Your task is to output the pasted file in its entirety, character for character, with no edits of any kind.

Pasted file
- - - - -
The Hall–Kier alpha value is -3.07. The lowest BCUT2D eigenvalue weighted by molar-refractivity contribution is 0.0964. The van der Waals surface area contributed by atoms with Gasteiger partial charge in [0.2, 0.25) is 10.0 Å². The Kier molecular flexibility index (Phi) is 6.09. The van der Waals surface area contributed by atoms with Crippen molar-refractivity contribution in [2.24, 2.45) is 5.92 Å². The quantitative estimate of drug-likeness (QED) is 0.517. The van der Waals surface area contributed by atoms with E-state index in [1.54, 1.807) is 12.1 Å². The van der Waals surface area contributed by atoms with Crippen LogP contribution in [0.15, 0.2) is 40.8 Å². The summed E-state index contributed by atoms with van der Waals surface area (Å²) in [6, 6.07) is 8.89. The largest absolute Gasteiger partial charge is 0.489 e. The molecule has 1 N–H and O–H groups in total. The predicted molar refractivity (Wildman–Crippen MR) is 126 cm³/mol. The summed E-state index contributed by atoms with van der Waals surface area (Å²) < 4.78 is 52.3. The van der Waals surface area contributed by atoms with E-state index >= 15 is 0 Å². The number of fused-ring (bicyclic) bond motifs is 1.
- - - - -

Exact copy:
The Hall–Kier alpha value is -3.07. The lowest BCUT2D eigenvalue weighted by molar-refractivity contribution is 0.0964. The van der Waals surface area contributed by atoms with Gasteiger partial charge in [0.2, 0.25) is 10.0 Å². The Kier molecular flexibility index (Phi) is 6.09. The van der Waals surface area contributed by atoms with Crippen molar-refractivity contribution in [2.24, 2.45) is 5.92 Å². The quantitative estimate of drug-likeness (QED) is 0.517. The van der Waals surface area contributed by atoms with E-state index in [1.54, 1.807) is 12.1 Å². The van der Waals surface area contributed by atoms with Crippen LogP contribution in [0.15, 0.2) is 40.8 Å². The summed E-state index contributed by atoms with van der Waals surface area (Å²) in [6, 6.07) is 8.89. The largest absolute Gasteiger partial charge is 0.489 e. The molecule has 1 N–H and O–H groups in total. The predicted molar refractivity (Wildman–Crippen MR) is 126 cm³/mol. The summed E-state index contributed by atoms with van der Waals surface area (Å²) < 4.78 is 52.3. The van der Waals surface area contributed by atoms with E-state index >= 15 is 0 Å². The number of fused-ring (bicyclic) bond motifs is 1.